A US investigation has found that men and women assume female researchers with more stereotypically feminine looks are less likely to be scientists and more likely to be school teachers or journalists. The superficial femininity or masculinity of male scientists, by contrast, was not related to observers’ judgments about the likelihood that they were scientists. For both male and female scientists, those considered more attractive were thought less likely to be a scientist.
The findings come from two studies that involved over 250 people, recruited via Amazon’s Mechanical Turk survey website, looking at smiling headshots of 80 men and women scientists taken from the webpages of elite US science labs. The participants did not know the origin of the photos and thought they were taking part in a study of first impressions.
The results, published in Sex Roles, echo real-life events – last year an advertising campaign by the tech company OneLogin faced accusations of fakery after some people found it unbelievable that their feminine-looking software engineer Isis Anchalee – who featured in the campaign – was the real deal. They also add to past findings that “some women in STEM [science, technology and medicine] not only minimize feminine appearance (e.g., avoid wearing make-up) but also eschew feminine traits, behaviors, and goals” presumably so as to avoid the prejudice reflected in the new findings.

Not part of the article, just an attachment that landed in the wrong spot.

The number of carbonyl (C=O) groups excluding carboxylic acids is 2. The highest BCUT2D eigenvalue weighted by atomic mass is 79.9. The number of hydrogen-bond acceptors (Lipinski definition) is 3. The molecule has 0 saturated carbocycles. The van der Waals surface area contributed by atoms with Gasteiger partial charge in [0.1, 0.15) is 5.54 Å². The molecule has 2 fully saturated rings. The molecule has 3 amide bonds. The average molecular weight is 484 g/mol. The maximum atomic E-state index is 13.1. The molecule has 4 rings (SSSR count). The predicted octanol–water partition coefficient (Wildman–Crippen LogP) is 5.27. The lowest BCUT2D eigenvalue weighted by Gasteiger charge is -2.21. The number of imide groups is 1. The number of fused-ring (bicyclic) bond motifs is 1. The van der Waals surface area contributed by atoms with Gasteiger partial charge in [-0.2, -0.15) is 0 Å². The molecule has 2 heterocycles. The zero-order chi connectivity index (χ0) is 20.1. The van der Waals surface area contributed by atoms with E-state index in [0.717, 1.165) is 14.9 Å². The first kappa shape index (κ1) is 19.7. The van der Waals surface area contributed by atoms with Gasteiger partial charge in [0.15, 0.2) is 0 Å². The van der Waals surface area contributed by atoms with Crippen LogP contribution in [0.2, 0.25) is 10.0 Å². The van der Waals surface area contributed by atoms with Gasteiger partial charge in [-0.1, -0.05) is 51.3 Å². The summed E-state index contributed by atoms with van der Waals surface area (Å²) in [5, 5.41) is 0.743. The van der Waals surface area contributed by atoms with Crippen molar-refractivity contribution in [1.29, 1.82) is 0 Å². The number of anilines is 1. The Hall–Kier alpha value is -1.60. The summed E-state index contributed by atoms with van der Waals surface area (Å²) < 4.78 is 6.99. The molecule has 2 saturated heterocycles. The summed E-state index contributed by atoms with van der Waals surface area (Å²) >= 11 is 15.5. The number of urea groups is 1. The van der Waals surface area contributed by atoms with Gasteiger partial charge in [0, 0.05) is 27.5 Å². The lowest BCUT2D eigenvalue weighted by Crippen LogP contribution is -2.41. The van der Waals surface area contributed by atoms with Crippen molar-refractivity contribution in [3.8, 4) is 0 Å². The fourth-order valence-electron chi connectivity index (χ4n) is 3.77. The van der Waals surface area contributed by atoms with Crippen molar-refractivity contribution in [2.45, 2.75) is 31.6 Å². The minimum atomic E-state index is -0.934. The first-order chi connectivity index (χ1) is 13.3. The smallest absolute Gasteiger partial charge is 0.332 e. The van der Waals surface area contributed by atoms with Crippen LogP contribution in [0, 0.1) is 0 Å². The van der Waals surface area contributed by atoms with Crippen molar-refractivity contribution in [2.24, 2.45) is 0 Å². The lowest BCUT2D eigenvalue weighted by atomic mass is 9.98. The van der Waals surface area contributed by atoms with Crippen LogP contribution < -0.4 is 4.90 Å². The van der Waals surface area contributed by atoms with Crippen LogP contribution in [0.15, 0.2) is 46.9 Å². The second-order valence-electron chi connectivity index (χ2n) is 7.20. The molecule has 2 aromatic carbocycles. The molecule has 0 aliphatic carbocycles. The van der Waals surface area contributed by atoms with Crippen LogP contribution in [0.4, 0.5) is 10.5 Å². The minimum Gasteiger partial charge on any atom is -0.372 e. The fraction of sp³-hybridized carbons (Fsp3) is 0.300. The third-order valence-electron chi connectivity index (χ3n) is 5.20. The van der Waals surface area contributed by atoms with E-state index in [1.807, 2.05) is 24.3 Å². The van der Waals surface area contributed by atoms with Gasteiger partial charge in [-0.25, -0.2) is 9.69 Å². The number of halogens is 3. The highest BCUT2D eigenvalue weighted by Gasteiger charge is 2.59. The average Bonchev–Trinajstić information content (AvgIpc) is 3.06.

The researchers said “women’s interest in STEM may … be thwarted by the undue perception that women scientists cannot express femininity,” adding “a woman who is more feminine in appearance than other women will elicit stronger perceived role incongruity and will therefore experience more prejudice.” More research is needed on the long-term effects, for example “before choosing science, are feminine girls and women—because they don’t ‘look like scientists’—treated differently by parents, teachers, and others?”
How to tackle the prejudice? Campaigns such as the European Commission’s “Science, it’s a Girl Thing” have been ridiculed, and there’s evidence that overemphasising feminine role-models can be harmful. But the researchers said “we should not conclude that feminine or ‘girly images’ of women in STEM are uniformly harmful to fostering women’s interest in STEM. In our opinion, there is an important distinction between portraying naturalistic variation in women’s gendered appearance in STEM versus extreme, objectified or sexualized portrayals of feminine women scientists”.
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